Indeed, those years covering the fin de siècle and the arrival of the 21st century saw the transformation of The Messenger from the initial stapled A5 booklet to the “distinguished-looking publication” produced by Gráfica de Coimbra press. Martin A. Kayman was for half of that period Professor at the University of Coimbra, before moving in 2000 to Cardiff University, and managed then to negotiate in Coimbra the best conditions ever for the publication of our newsletter, which extended until its last printed issue in the winter of 2015 (vol. XXIV.2). But apart from the materiality itself, The Messenger edited by Martin A. Kayman also attracted the interest and participation of some of the most distinguished members of the profession all over Europe, as well as of a number of very interesting and acclaimed writers.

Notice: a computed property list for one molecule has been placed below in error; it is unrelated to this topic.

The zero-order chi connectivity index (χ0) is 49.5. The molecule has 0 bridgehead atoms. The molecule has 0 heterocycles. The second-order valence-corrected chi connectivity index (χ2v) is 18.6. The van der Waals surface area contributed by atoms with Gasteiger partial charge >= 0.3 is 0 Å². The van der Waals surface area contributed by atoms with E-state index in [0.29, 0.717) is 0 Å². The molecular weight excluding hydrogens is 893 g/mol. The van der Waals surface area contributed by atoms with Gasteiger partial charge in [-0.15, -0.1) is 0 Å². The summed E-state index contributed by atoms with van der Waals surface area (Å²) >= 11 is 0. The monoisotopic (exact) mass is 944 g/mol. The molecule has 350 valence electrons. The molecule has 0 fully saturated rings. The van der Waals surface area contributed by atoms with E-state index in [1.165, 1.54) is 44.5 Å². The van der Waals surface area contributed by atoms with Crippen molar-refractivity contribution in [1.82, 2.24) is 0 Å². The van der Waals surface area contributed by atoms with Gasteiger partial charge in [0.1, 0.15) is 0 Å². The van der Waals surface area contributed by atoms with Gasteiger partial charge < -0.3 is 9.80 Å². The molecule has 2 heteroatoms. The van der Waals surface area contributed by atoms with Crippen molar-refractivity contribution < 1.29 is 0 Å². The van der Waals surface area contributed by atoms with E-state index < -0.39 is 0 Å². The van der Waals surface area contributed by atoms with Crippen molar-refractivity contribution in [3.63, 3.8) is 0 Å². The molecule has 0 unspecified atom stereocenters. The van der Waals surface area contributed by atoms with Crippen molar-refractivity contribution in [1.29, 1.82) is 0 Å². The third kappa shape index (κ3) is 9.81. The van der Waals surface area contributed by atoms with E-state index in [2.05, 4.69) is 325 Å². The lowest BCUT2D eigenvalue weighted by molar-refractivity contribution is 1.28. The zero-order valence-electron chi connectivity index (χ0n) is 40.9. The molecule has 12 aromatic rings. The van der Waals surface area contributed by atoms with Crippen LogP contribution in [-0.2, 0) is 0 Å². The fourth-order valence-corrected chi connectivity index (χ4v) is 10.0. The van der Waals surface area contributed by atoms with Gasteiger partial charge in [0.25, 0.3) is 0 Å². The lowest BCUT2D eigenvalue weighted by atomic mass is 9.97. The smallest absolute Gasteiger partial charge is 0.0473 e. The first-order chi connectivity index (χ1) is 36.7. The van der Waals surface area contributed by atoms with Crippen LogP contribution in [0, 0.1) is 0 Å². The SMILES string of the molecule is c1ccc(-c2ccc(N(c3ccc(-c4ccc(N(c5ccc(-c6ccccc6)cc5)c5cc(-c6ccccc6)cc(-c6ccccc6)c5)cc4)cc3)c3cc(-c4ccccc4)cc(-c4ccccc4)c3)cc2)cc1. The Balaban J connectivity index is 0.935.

If Martin’s editorship of The Messenger was decisive in the evolution of this important publication of ESSE, no less so was his involvement with EJES. As already stated, Martin A. Kayman was the first author to publish in EJES that essay on the theorizing of English in Europe, from which we quoted before. He became one of its editors some years later, in 2005, after working during autumn 2004 with the two other editors, Angela Locatelli and Ansgar Nünning, on the new policy and vision of the journal for its relaunch. Both of us were Board members at the time, and took part in the ESSE Executive activities (Aba as Secretary between 2002 and 2008; and Fernando as President between 2007 and 2013), and so were privileged witnesses to the multiple negotiations and difficulties that Martin had to face with many people in order to shape the ‘new’ EJES, which had also changed publishers a year before, from Swets & Zeitlinger to the present Taylor & Francis.